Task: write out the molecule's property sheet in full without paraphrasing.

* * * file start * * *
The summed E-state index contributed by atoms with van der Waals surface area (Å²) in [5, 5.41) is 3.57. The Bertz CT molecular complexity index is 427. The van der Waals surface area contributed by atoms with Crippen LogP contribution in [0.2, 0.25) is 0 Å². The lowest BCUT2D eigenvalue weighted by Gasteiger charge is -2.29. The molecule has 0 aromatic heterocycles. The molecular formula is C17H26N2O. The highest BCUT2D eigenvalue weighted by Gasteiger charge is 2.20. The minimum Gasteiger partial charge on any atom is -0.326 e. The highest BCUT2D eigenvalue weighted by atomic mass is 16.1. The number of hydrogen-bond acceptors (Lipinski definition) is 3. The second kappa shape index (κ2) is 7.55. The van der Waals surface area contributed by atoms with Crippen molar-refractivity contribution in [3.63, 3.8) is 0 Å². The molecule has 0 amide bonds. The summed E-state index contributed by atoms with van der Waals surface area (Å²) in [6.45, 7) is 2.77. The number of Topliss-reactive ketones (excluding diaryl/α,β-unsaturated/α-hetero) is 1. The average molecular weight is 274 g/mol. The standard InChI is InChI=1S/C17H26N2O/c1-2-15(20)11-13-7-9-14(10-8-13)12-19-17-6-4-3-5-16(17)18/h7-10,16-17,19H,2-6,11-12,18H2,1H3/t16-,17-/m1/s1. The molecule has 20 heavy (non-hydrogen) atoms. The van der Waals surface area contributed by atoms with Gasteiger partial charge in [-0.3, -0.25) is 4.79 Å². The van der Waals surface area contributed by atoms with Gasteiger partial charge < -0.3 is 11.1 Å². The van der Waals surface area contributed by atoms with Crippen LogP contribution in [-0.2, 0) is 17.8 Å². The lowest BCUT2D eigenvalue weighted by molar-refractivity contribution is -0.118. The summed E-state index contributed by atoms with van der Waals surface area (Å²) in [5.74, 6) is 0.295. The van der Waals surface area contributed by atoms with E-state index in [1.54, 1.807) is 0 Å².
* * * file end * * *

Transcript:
The summed E-state index contributed by atoms with van der Waals surface area (Å²) in [5, 5.41) is 3.57. The Bertz CT molecular complexity index is 427. The van der Waals surface area contributed by atoms with Crippen LogP contribution in [0.2, 0.25) is 0 Å². The lowest BCUT2D eigenvalue weighted by Gasteiger charge is -2.29. The molecule has 0 aromatic heterocycles. The molecular formula is C17H26N2O. The highest BCUT2D eigenvalue weighted by Gasteiger charge is 2.20. The minimum Gasteiger partial charge on any atom is -0.326 e. The highest BCUT2D eigenvalue weighted by atomic mass is 16.1. The number of hydrogen-bond acceptors (Lipinski definition) is 3. The second kappa shape index (κ2) is 7.55. The van der Waals surface area contributed by atoms with Crippen molar-refractivity contribution in [3.63, 3.8) is 0 Å². The molecule has 0 amide bonds. The summed E-state index contributed by atoms with van der Waals surface area (Å²) in [6.45, 7) is 2.77. The number of Topliss-reactive ketones (excluding diaryl/α,β-unsaturated/α-hetero) is 1. The average molecular weight is 274 g/mol. The standard InChI is InChI=1S/C17H26N2O/c1-2-15(20)11-13-7-9-14(10-8-13)12-19-17-6-4-3-5-16(17)18/h7-10,16-17,19H,2-6,11-12,18H2,1H3/t16-,17-/m1/s1. The molecule has 20 heavy (non-hydrogen) atoms. The van der Waals surface area contributed by atoms with Gasteiger partial charge in [-0.3, -0.25) is 4.79 Å². The van der Waals surface area contributed by atoms with Gasteiger partial charge < -0.3 is 11.1 Å². The van der Waals surface area contributed by atoms with Crippen LogP contribution in [-0.2, 0) is 17.8 Å². The lowest BCUT2D eigenvalue weighted by molar-refractivity contribution is -0.118. The summed E-state index contributed by atoms with van der Waals surface area (Å²) in [5.74, 6) is 0.295. The van der Waals surface area contributed by atoms with E-state index in [1.54, 1.807) is 0 Å².